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Britain's Indians flaunt riches

Nine out of 10 new real estate buyers in a quiet west London suburb are super-rich Indians, reports Vijay Dutt.

india Updated: Oct 30, 2006 03:13 IST
Vijay Dutt

Britain's super-rich Indians now have a new destination — Northwood. They are transforming the quiet west London suburb into the country's first ‘millionaires’ row’ for a single ethnic minority.

Homes worth over £1 million (Rs 8.5 crore) on Astons Road in Northwood are being snapped up, and then pulled down to make way for mansions worth up to £5 million — complete with indoor pools, sweeping marble staircases and extravagant landscaped gardens, reported the Sunday Times.

The latest invasion of Northwood is a natural corollary of British Indians becoming truly rich, with increasing political, economic and social worth.

Wealthy Indians have been "infiltrating" many of London's exclusive upmarket areas, which even till the late 1970s did not have a single Indian owning property there. According to an estimate, Indians now own properties worth around £1 trillion in Britain.

Northwood residents claim nine out of 10 new buyers on Astons Road are Indians, eager to take advantage of the area's classy private schools, and some of the best golf courses within the motorway.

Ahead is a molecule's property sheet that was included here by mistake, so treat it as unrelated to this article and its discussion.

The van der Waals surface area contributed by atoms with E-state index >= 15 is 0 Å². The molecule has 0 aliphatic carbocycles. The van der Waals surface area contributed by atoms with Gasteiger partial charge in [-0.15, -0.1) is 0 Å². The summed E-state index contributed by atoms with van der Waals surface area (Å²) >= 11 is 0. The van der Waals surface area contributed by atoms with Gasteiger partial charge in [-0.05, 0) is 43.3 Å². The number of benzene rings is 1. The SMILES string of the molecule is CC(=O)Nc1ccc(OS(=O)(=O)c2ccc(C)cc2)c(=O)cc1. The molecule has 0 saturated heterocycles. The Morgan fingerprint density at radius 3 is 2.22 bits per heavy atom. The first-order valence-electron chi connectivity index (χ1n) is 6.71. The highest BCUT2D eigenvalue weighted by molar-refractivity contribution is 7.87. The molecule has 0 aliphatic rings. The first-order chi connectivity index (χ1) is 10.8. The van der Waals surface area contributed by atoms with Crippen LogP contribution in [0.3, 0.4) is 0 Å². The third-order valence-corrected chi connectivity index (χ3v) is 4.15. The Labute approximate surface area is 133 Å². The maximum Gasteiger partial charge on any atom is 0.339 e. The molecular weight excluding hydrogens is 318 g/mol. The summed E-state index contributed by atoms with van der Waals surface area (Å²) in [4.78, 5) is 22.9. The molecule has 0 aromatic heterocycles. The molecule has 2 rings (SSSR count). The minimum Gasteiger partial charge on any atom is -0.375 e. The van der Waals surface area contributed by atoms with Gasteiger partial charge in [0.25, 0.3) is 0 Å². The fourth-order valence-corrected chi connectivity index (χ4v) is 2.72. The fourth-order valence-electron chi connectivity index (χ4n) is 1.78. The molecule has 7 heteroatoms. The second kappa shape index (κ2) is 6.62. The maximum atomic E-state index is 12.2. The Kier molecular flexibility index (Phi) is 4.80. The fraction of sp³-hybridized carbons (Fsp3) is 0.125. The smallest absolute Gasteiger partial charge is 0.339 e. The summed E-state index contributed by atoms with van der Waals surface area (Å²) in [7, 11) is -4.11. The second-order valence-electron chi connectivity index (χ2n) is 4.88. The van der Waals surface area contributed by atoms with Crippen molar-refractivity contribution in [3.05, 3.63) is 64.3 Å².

Keith Vaz, chairman of the National Ethnic Minority Task Force and MP for Leicester East, said: "What the Moor Park community shows us is the real nature of what happens to first-generation immigration. They have shown through hard work, dedication and enterprise that they are first-class contributors to our country (Britain)."

Lord Bikhu Parekh, who has studied Asians in Britain extensively, told HT: "The trend of developing a suburb of their own is typical of many minorities. They live close to one another for reasons of security. This was true of the Jews. Such areas gradually acquire an Indian ambiance that leads to the building up of a community. Worship places, communal halls and associations also crop up."

Raj Loomba, who owns a sprawling house today, with a foyer resembling a courtyard in a Rajasthan palace, on Astons Road, had started off as an ice-cream van driver. He later made it big in the garment export business.

Rami Ranger, who made his money shipping cargo, owns a designer house with a manicured lawn in Moor Park. Kulwinder Dhadwal, a management consultant and property developer, has been looking at houses on Astons Road. "The Indian community is still fairly conservative about displaying its wealth, but that's changing," he said.

First Published: Oct 30, 2006 02:09 IST